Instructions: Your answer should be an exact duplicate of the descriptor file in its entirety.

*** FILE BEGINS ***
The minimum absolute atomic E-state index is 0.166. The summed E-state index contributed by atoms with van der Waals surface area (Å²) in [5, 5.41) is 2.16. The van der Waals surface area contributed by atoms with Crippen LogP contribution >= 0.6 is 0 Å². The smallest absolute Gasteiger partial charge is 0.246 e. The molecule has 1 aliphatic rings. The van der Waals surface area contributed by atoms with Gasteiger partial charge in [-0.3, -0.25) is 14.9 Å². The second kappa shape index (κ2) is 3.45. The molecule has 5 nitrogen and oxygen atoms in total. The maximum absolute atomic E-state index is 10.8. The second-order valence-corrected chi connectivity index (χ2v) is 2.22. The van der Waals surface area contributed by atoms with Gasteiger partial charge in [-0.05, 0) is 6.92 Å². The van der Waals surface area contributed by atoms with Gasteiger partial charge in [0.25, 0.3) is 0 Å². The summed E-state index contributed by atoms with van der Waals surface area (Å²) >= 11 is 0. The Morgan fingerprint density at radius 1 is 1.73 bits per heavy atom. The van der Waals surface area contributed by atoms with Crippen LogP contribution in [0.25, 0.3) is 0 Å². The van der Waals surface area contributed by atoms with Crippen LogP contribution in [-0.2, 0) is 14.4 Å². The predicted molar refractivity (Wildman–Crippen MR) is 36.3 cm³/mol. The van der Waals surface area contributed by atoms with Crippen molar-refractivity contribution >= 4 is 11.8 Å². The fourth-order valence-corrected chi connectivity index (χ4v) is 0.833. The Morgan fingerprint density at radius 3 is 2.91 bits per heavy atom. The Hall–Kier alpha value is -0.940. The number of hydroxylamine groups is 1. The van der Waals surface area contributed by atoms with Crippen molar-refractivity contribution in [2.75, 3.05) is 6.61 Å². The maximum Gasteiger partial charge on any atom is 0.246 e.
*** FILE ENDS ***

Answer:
The minimum absolute atomic E-state index is 0.166. The summed E-state index contributed by atoms with van der Waals surface area (Å²) in [5, 5.41) is 2.16. The van der Waals surface area contributed by atoms with Crippen LogP contribution >= 0.6 is 0 Å². The smallest absolute Gasteiger partial charge is 0.246 e. The molecule has 1 aliphatic rings. The van der Waals surface area contributed by atoms with Gasteiger partial charge in [-0.3, -0.25) is 14.9 Å². The second kappa shape index (κ2) is 3.45. The molecule has 5 nitrogen and oxygen atoms in total. The maximum absolute atomic E-state index is 10.8. The second-order valence-corrected chi connectivity index (χ2v) is 2.22. The van der Waals surface area contributed by atoms with Gasteiger partial charge in [-0.05, 0) is 6.92 Å². The van der Waals surface area contributed by atoms with Gasteiger partial charge in [0.25, 0.3) is 0 Å². The summed E-state index contributed by atoms with van der Waals surface area (Å²) >= 11 is 0. The Morgan fingerprint density at radius 1 is 1.73 bits per heavy atom. The van der Waals surface area contributed by atoms with Crippen LogP contribution in [0.25, 0.3) is 0 Å². The van der Waals surface area contributed by atoms with Crippen LogP contribution in [-0.2, 0) is 14.4 Å². The predicted molar refractivity (Wildman–Crippen MR) is 36.3 cm³/mol. The van der Waals surface area contributed by atoms with Crippen molar-refractivity contribution >= 4 is 11.8 Å². The fourth-order valence-corrected chi connectivity index (χ4v) is 0.833. The Morgan fingerprint density at radius 3 is 2.91 bits per heavy atom. The Hall–Kier alpha value is -0.940. The number of hydroxylamine groups is 1. The van der Waals surface area contributed by atoms with Crippen molar-refractivity contribution in [2.75, 3.05) is 6.61 Å². The maximum Gasteiger partial charge on any atom is 0.246 e.